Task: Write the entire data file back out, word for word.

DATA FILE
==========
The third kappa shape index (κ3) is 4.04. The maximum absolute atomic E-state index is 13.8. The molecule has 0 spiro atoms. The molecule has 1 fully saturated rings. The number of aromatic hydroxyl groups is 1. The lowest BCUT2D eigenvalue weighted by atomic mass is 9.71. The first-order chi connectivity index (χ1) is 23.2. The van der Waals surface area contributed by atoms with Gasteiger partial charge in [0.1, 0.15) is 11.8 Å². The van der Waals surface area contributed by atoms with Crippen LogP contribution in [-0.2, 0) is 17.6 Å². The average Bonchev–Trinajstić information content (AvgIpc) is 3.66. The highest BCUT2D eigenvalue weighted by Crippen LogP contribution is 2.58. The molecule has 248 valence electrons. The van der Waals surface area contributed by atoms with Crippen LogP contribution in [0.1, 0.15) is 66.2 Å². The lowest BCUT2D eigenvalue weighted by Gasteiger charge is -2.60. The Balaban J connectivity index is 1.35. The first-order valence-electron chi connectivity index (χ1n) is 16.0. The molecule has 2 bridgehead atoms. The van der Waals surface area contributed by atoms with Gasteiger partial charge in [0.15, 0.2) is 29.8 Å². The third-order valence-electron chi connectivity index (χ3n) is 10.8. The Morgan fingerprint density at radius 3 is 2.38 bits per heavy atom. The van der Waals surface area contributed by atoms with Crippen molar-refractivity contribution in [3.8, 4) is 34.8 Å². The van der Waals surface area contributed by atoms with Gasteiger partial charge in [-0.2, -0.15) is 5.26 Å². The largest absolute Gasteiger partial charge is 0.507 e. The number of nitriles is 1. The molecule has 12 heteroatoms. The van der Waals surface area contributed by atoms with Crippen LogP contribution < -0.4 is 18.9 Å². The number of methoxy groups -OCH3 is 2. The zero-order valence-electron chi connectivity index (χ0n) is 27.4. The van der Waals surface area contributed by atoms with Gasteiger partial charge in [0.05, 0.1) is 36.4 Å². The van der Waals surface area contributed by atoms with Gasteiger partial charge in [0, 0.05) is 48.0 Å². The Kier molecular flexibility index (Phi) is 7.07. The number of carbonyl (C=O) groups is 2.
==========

The third kappa shape index (κ3) is 4.04. The maximum absolute atomic E-state index is 13.8. The molecule has 0 spiro atoms. The molecule has 1 fully saturated rings. The number of aromatic hydroxyl groups is 1. The lowest BCUT2D eigenvalue weighted by atomic mass is 9.71. The first-order chi connectivity index (χ1) is 23.2. The van der Waals surface area contributed by atoms with Gasteiger partial charge in [0.1, 0.15) is 11.8 Å². The van der Waals surface area contributed by atoms with Crippen LogP contribution in [-0.2, 0) is 17.6 Å². The average Bonchev–Trinajstić information content (AvgIpc) is 3.66. The highest BCUT2D eigenvalue weighted by Crippen LogP contribution is 2.58. The molecule has 248 valence electrons. The van der Waals surface area contributed by atoms with Crippen LogP contribution in [0.1, 0.15) is 66.2 Å². The lowest BCUT2D eigenvalue weighted by Gasteiger charge is -2.60. The Balaban J connectivity index is 1.35. The first-order valence-electron chi connectivity index (χ1n) is 16.0. The molecule has 2 bridgehead atoms. The van der Waals surface area contributed by atoms with Gasteiger partial charge in [0.15, 0.2) is 29.8 Å². The third-order valence-electron chi connectivity index (χ3n) is 10.8. The Morgan fingerprint density at radius 3 is 2.38 bits per heavy atom. The van der Waals surface area contributed by atoms with Crippen molar-refractivity contribution in [3.8, 4) is 34.8 Å². The van der Waals surface area contributed by atoms with Gasteiger partial charge in [-0.2, -0.15) is 5.26 Å². The largest absolute Gasteiger partial charge is 0.507 e. The number of nitriles is 1. The molecule has 12 heteroatoms. The van der Waals surface area contributed by atoms with Crippen LogP contribution < -0.4 is 18.9 Å². The number of methoxy groups -OCH3 is 2. The zero-order valence-electron chi connectivity index (χ0n) is 27.4. The van der Waals surface area contributed by atoms with Gasteiger partial charge in [0.05, 0.1) is 36.4 Å². The van der Waals surface area contributed by atoms with Gasteiger partial charge in [0, 0.05) is 48.0 Å². The Kier molecular flexibility index (Phi) is 7.07. The number of carbonyl (C=O) groups is 2.